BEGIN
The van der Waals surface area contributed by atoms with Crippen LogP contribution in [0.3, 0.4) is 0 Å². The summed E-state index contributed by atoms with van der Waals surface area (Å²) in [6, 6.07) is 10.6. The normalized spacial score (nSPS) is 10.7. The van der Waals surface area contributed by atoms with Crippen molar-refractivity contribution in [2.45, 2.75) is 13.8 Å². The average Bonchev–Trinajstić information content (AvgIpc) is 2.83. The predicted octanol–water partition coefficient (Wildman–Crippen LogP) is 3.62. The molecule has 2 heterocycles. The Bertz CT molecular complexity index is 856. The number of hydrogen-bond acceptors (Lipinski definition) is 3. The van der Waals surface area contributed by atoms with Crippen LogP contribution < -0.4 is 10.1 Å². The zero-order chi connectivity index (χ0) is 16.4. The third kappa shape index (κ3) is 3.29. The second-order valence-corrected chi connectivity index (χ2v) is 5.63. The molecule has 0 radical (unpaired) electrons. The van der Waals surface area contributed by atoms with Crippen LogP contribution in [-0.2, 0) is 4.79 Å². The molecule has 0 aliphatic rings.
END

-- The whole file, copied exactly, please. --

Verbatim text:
The van der Waals surface area contributed by atoms with Crippen LogP contribution in [0.3, 0.4) is 0 Å². The summed E-state index contributed by atoms with van der Waals surface area (Å²) in [6, 6.07) is 10.6. The normalized spacial score (nSPS) is 10.7. The van der Waals surface area contributed by atoms with Crippen molar-refractivity contribution in [2.45, 2.75) is 13.8 Å². The average Bonchev–Trinajstić information content (AvgIpc) is 2.83. The predicted octanol–water partition coefficient (Wildman–Crippen LogP) is 3.62. The molecule has 2 heterocycles. The Bertz CT molecular complexity index is 856. The number of hydrogen-bond acceptors (Lipinski definition) is 3. The van der Waals surface area contributed by atoms with Crippen LogP contribution < -0.4 is 10.1 Å². The zero-order chi connectivity index (χ0) is 16.4. The third kappa shape index (κ3) is 3.29. The second-order valence-corrected chi connectivity index (χ2v) is 5.63. The molecule has 0 radical (unpaired) electrons. The van der Waals surface area contributed by atoms with Crippen LogP contribution in [-0.2, 0) is 4.79 Å². The molecule has 0 aliphatic rings.